Post by J.A.W. » Fri Jul 20, 2018 5:49 am

Yeah, it was the higher-spec, & heavy-duty (diesel) M-B's which came endowed with a durable duplex roller-chain set-up..

M-B likely figured that its 'select client-group' would find the threshing din of a gear-train.. aurally objectionable,
but the very idea of rubber band drives.. was also deemed.. unacceptable.. as unspeakably plebian..

( Incidentally G, those same 'hi-test' IWIS duplex timing-chains are now a 'go to' - as primary-drive chains..
- for several 70's classic motorcycles, such as Norton Commando & Laverda)..
Dr Moreau sez..
"Who breaks the law... goes back to the House of Pain!"

Jonny Quest
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Re: F1 V10 Intake Camshaft Spec, a closer look

Post by Jonny Quest » Sun Jul 22, 2018 2:51 pm

Typically the intake valve opens BTDC. I think your open and closing points are incorrect.

Brian are you in USA? I'd measure the cam for you on camshaft measuring test stand.

gruntguru
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Re: F1 V10 Intake Camshaft Spec, a closer look

Post by gruntguru » Mon Jul 23, 2018 3:15 am

The graphs do not mention TDC. The numbers start with zero degrees aligned with start of opening ramp. Without the complete engine or a specification, there is no way of knowing where TDC lies.
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Jonny Quest
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Re: F1 V10 Intake Camshaft Spec, a closer look

Post by Jonny Quest » Mon Jul 23, 2018 4:17 am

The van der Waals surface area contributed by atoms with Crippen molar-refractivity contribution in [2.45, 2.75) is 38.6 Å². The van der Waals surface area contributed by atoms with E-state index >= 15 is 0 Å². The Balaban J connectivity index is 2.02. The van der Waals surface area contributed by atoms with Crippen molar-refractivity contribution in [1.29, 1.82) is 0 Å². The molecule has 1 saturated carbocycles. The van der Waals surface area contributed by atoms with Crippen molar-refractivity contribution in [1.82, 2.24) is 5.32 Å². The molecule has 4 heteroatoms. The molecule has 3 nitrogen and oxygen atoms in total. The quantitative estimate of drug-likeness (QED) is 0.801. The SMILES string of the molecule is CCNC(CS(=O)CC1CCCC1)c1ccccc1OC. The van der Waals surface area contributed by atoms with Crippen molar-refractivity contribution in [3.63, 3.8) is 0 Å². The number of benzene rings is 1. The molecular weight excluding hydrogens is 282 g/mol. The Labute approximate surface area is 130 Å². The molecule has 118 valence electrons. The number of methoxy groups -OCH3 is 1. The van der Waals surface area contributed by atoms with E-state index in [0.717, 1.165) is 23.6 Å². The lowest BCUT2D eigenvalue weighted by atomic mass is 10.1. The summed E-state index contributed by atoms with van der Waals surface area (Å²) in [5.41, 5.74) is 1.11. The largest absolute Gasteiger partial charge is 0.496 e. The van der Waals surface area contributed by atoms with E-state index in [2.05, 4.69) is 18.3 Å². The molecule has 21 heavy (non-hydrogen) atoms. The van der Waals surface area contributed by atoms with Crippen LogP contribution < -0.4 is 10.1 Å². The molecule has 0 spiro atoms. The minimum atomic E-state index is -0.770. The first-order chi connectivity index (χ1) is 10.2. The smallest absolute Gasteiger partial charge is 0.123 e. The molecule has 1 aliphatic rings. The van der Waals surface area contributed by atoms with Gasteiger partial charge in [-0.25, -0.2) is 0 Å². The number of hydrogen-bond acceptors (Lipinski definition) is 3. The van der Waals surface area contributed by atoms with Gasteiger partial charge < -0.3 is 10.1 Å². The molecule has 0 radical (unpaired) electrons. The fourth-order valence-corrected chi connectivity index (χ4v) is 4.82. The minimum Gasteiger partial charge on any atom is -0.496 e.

Ahh, I read what he wrote wrong.

Camshafts are typically measured at .1 degree intervals. There's a lot going on at the opening and closing ramps of cams that you can't see at 1 degree steps.

The intensity of the lobe is just as important as the lift and duration. The use of finger followers is one of the main reasons for this. You're limited to the flanks velocity based on bucket diameters.

humble sabot
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Re: F1 V10 Intake Camshaft Spec, a closer look

Post by humble sabot » Mon Jul 23, 2018 7:01 am

As someone fairly new to camshaft profiles, my intuition tells me that they rotate too fast and that getting the valve to track the lobe perfectly isn't really achievable. But your comment about 'a lot going on' suggests that I'm effectively wrong about both?
the four immutable forces:
static balance
dynamic balance
static imbalance
dynamic imbalance

gruntguru
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Re: F1 V10 Intake Camshaft Spec, a closer look